In The Hitchhiker’s Guide to the Galaxy, Douglas Adams tells us that to travel the universe, one should have a copy of the Hitchhiker’s Guide, which bears the words Don’t Panic on the front in big, friendly letters.
Well, I think someone should invent a Parents’ Guide to the Sick Baby that also bears the words Don’t Panic on the front in big, friendly letters. And every parent should have one.
Because there’s nothing scarier than when your child gets sick, especially the first time.
Stinkerbelle has had a cold before, and has had an ear infection, but has not really been sick. Not until yesterday.
All day yesterday, she was gassy and gurgly and spitting up. A lot. But around mid-afternoon was when she began feeling poorly.
We gave her a bit of Ovol, to help with the gassiness, and she seemed to be okay. But I noticed around 4 or so, she was really tired. Not lethargic or anything, but tired. And she was getting increasingly crabby.
I thought she was going to need her dinner and go to bed early. But around that time, BDH noticed she was very warm. We gave her a diaper change and put her in her jammies, and took her temperature. 102.4.
We started calling family for advice. And we got out baby books. We gave her a dose of Tylenol to bring down her fever, and I gave her a bottle so she could get to bed and get some sleep.
BDH was hovering around, worrying, because today he goes to Boston on a business trip. He was not keen on the idea of leaving me to deal with a baby who was feeling poorly, but I told him I would be fine. We thought she was probably starting teething, and that the fever was a result of that. I assured him that a little Tylenol, maybe a little Anbesol on the gums if she needed it, and everything would be fine.
And that is when Stinkerbelle sat up and projectile vomited all over me, the chair, and the floor.
We sat there a little stunned for a second. What just happened?
But we did not panic.
It’s hard not to panic in the face of a projectile vomiting baby — or at least, the first time it happens. Veteran parents are old hat with this sort of thing and so they can cope, get the child cleaned up and to bed with little worry. But with new parents, not so much.
But we kept our heads. Me, I was having a hard time thinking it was anything terribly serious, mostly because I was taking my cues from Stinkerbelle. And she just didn’t seem… sick. I mean, obviously she had a fever and had just yacked an entire bottle all over me. But she didn’t seem to be FEELING too sick. She was still chattering and wasn’t upset. So, neither was I.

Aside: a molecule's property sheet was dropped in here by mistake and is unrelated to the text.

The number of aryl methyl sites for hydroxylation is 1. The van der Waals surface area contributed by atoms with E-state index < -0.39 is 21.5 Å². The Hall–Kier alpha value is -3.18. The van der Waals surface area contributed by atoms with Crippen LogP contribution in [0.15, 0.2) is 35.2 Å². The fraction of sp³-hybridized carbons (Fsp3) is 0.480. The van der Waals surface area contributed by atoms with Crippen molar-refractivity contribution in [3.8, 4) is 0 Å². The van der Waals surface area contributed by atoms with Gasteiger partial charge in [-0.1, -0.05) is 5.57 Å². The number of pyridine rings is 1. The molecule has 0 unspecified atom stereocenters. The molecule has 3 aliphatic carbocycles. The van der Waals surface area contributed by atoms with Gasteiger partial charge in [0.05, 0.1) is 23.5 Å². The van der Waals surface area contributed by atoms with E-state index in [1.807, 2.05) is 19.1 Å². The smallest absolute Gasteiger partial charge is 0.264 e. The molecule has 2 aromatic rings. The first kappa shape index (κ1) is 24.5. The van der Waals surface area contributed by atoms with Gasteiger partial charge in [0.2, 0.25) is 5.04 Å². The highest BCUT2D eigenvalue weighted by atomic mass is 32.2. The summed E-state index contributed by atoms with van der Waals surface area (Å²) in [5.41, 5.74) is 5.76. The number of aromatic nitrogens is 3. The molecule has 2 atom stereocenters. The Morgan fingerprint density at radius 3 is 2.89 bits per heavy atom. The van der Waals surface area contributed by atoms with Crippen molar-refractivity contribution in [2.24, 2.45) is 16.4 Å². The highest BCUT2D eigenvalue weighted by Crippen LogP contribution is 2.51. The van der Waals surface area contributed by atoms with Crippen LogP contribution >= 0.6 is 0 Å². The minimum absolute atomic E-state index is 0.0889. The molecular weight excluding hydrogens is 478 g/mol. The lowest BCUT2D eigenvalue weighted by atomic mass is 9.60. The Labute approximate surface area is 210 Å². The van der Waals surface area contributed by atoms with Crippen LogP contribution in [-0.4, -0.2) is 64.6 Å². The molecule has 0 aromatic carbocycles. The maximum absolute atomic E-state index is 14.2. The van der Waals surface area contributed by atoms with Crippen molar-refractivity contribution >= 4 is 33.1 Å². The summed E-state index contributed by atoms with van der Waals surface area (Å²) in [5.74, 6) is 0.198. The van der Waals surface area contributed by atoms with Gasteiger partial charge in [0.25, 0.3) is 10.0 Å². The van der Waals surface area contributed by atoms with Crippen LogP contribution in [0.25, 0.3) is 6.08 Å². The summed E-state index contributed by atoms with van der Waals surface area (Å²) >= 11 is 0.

BDH, on the other hand, snapped into crisis mode. Right down to business. He grabbed her health card and got right on the phone to Ontario TeleHealth. We spoke with a nurse who gave us some advice on what it could be, what to do to make out daughter comfortable and get her to bed, and told us how to treat her going forward. And she told us that if our daughter vomits again, we are to call them back.
So we followed her advice. And about half an hour later, Stinkerbelle barfed again.
Back on the phone with the nurses at Ontario TeleHealth. They really were awesome. More advice, this time to give our daughter a half-strength bottle in increments of 1-2 teaspoons every 5 minutes until she was full enough or tired enough to sleep, and more plans for going forward. And we wrote down our plan for the next 24 hours.
All the time I was on the phone, BDH was trying to comfort a very tired, very hungry and very upset baby. She was screaming blue murder, and she no doubt felt hot and uncomfortable. But he managed to tough it out and calm her down (hopefully without any permanent hearing loss on his part. That girl can be LOUD.)
We tried putting her to bed several times, but each time she would wake and fuss. Her tummy was empty. So it was time for a little half-strength formula.
It’s not easy to feed a very hungry baby in very small increments. But Stinkerbelle was already starting to feel a little bit better. Enough of the Tylenol must have stayed in her, and her fever was coming down a little bit. And she was smiling and playing with me. So we sat in the dark of her playroom, and I rocked her and we sang songs and played and giggled, and although she could only have a couple of sips of weak formula every few minutes, she seemed to be fine with that. She was happy to be snuggled and playing.
After an hour or so of that, a bit of formula spouted back on her — not much, but enough to signal she had had enough for now. So I put on Van and rocked her to sleep.
She went to bed with no complaint. And so did we.
I fully expected a rough night. But as I checked the clock at 1:30 am, and then at 5:40 am, I realized we had not heard a peep all night. She had slept through the night.
Hopefully, when I go get her after letting her sleep in this morning, she will be feeling better. And hopefully her appetite will have returned and her vomiting will not. And hopefully, BDH can head off on his business trip without worrying about leaving His Girls alone to cope.
So, our first little health crisis has hopefully passed, and we did okay. And, thanks in part to Douglas Adams, we knew enough to not panic.